The School to Prison Pipeline
BY LUCIA SABATELLI '26
School. A word associated with learning, teachers, and friends. Yet there is an underlying gateway between education and a prison sentence - the school-to-prison pipeline. The school-to-prison pipeline is a systemic trend, in which students, mainly those who are Black, Brown, or possessing a disability, are criminalized for misdemeanors at school, channeling students from the classroom into the justice system. They face drastic punishments, including expulsion or suspension for dress code violations or chronic absences. Ultimately, the pipeline is prevalent in underfunded public schools across the United States. However, with measures to constructively address students’ behavior, growth can occur.
Overall, the pipeline demonstrates trends of disproportionately targeting minorities through the zero tolerance policy. Although 18% of students enrolled in public schools identify as Black, they make up a startling 48% of students suspended more than once, implying an inherent bias embedded in the system. Further, students with learning disabilities constitute only 8.6% of the student body, yet they are 32% of the juvenile detention population. Regardless of students’ circumstances, the policies are imposed by administration, creating a culture of severe punishment for minor misdemeanors. Under school policies, students face risk of expulsion or suspension for nonviolent offenses, including unexcused absences or dress code infractions. In Springfield, Massachusetts, the American Civil Liberties Union (ACLU) reports students as young as eleven years old have been “arrested for showing disrespect to authority figures and for "acting out" in ways that may be disruptive (banging on lockers, throwing a cheeseburger or snowball, using the "f" word)”. Zero tolerance rules create barriers for students, as there is a lack of educational resources, such as textbooks or teacher interactions, when suspension or a juvenile detention sentence occurs. The intolerance combined with these insufficient resources creates a cycle demotivating students to pursue their education, resulting in a disproportionate amount of dropouts. The school-to-prison pipeline disproportionately affects minorities, and the subsequent criminal record from juvenile sentences leaves lasting impacts. Youth with criminal records may lose their eligibility for financial aid, creating further barriers towards a higher education and wages. Therefore, the school-to-prison pipeline stems from zero tolerance policies disproportionately affecting minority students, hindering their education.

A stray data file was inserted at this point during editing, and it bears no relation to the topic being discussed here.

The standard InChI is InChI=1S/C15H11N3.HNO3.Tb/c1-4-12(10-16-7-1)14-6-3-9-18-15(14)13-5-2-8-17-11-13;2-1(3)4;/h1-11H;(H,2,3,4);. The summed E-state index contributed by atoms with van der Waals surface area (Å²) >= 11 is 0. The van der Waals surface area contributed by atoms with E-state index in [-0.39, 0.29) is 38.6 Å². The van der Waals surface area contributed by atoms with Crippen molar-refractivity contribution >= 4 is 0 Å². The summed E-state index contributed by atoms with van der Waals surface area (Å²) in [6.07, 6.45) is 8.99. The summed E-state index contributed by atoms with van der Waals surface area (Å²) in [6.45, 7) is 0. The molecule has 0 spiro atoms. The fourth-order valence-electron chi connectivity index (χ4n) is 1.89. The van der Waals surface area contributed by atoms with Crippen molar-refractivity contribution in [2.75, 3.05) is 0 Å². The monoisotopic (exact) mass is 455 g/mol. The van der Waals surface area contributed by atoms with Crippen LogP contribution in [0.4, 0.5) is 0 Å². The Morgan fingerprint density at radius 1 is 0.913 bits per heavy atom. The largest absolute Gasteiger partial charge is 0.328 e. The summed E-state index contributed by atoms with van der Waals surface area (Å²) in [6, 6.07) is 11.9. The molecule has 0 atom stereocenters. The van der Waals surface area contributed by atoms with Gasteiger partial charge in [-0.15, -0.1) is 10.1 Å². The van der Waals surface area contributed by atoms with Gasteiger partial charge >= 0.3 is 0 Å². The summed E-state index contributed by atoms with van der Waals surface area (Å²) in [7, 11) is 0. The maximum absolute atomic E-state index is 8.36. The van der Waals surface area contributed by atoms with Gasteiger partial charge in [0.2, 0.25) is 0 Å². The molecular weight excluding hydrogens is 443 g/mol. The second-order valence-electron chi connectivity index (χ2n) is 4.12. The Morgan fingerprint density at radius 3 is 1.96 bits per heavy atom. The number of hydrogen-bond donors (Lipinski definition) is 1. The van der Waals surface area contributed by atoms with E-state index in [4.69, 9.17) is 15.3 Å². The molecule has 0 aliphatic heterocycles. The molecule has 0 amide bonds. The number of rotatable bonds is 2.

Next, the school-to-prison pipeline induces signs of hopelessness and depression in those affected, and needless to say incarceration or expulsion will enhance these conditions. However, with improved training, a safer environment, and responsive strategies, the diversion of the pipeline is possible. First, school resource officers tend to increase arrests for low level offenses. The ACLU found that “a large percentage of school-based arrests are for "public order offenses"—conduct that might be disruptive or disrespectful, but that most people would never consider criminal”. Thus, one can minimize said frequency by eliminating the presence of school-based officers, to prevent the criminalization of students for minor offenses. Alternatively, strategies such as Social Emotional Learning (SEL), a program providing mental-health and wellness support for students, provide a space for open communication, allowing for positive growth in the long run. Finally, restorative justice strategies, such as community service, can re-engage the chronically absent or repeat offenders, preventing students from being funneled into incarceration.
Ultimately, the school-to-prison pipeline is deeply embedded into the public school system, greatly impacting minority youth. The path towards equality requires the complete destruction of harmful practices, including zero tolerance policies for minor infractions or a high concentration of school resource officers in underfunded schools. Instead, support counselors should be available to help rather than punish students. It is vital to recognize the patterns ingrained in the system and promote restorative strategies, to build a better future for students across the United States.